[/ QUOTE ]

You must must must buy an external flash if you don't have one! It must be a flash with pan/tilt bounce capabilities, either a 420EX, a 550EX, or a 580EX! I have spoken!

Well, unless you're broke, like me. Then it's okay if you save up as best you can and buy one as soon as you can.

[ QUOTE ]
1) What causes moire patterns and is there anything I can do to prevent it up front? The shots were taken with no flash using a custom white balance, an ISO of 1600 (I took some test shots at 800, but the movement of the kids caused a blur so I turned it to the highest setting allowed), f/4.5 and shutter speed set at 1/40 sec.


[/ QUOTE ]

The usual suspect for moire patterns is compression. You were shooting at a medium to high compression setting at a high ISO which would have been very noisy which means it has to compress even harder. Other things can cause them but I think we've found our perp.

[ QUOTE ]
2) Is it normal for the picture to look brighter on the LCD that it acutally looks on the PC? If so, should I adjust on the camera until it looks brighter than needed?

[/ QUOTE ]

Yes, it is, and yes, it's very, very annoying. If you try to match it you will just get an unusable LCD display. The histogram is your friend. If you're reviewing a shot you should be looking at the histogram.

[ QUOTE ]
3) Is it normal for the flash to casue the background to look good and the faces to looked white and washed out when the WB is set to indoor lights? Is that a camera setting I messed up (f/stop, shutter, etc.)?

[/ QUOTE ]

It has nothing to do with the white balance. The faces are overexposed because they're a) closer to the flash and b) probably more reflective than the background. The typical solution to this is to drag the shutter but that does not work for action shots, obviously. There are just some shots where you have to decide which thing is going to be lighted properly and the rest is going to be off. There's no help for it, especially with a non-bounce flash.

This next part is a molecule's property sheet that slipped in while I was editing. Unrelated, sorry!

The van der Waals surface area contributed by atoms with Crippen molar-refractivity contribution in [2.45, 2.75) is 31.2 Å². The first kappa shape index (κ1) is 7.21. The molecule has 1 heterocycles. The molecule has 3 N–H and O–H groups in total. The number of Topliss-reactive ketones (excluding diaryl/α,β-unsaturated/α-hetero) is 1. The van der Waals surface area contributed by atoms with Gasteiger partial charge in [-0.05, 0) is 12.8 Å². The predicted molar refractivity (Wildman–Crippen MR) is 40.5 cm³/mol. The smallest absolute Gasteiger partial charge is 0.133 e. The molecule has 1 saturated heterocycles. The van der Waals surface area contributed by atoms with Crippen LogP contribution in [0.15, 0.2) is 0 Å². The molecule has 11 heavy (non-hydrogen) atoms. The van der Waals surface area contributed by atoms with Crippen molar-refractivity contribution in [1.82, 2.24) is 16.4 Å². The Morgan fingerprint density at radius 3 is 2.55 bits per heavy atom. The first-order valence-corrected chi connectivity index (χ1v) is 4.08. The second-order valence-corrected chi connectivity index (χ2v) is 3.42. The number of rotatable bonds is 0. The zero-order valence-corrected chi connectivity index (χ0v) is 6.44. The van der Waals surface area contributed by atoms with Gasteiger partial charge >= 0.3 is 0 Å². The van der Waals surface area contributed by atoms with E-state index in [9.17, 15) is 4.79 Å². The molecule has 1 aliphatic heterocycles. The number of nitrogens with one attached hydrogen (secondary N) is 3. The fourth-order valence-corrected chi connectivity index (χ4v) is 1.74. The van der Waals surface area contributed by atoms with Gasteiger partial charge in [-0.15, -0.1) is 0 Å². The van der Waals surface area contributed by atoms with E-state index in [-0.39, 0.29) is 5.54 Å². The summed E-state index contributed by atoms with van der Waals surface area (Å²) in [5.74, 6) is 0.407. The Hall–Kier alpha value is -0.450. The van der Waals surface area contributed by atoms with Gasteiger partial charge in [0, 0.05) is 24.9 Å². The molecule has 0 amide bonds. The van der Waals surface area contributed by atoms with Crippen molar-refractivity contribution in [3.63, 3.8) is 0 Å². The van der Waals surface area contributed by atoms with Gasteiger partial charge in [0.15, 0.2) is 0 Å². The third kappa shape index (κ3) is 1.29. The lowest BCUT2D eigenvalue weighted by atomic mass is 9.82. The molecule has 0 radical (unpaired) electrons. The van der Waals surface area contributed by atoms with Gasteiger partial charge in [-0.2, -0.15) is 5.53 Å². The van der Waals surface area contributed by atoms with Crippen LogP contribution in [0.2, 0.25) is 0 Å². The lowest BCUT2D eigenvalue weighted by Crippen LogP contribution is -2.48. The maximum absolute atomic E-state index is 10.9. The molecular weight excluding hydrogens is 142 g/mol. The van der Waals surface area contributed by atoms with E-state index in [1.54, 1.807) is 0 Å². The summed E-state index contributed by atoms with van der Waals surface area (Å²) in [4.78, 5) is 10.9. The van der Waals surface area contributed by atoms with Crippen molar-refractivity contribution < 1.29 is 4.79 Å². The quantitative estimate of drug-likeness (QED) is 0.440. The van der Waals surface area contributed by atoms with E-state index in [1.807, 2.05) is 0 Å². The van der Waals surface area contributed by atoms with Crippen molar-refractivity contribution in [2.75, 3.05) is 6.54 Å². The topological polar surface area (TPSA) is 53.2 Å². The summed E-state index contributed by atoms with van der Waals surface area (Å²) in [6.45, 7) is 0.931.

[ QUOTE ]
4) Could the picture quality setting have anything to do with the above? I shot the pictures at JPG Large, but not at the "finest" setting.


[/ QUOTE ]

Yes. Also, the graininess inherent in shooting at ISO1600 will confuse Photoshop when you try to run certain correction filters.

The Digital Rebel is a good camera but it has all the limitations of any other camera plus some of its own. You'll get the hang of it.

M
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Re: Moire Patterns?
Old 12-19-2004, 04:21 PM   #3 (permalink)
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M,

Thank you! Thank you! Thank you! It makes sense now. Just more things to add to the list of what I need to understand with the new camera.

As far as the flash goes ... YES that is the next thing on my wish list. Christmas expenses (including this camera) has put the funds in a bind for a while.

Thanks again!

Earl
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Re: Moire Patterns?
Old 12-19-2004, 04:40 PM   #4 (permalink)
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You are welcome.

You wanna see noisy compression, try putting in the hack and shooting at ISO3200. [img]/ubbthreads/images/graemlins/smile.gif[/img] It *does* work, but it's... a bit grainy. Just a bit.

M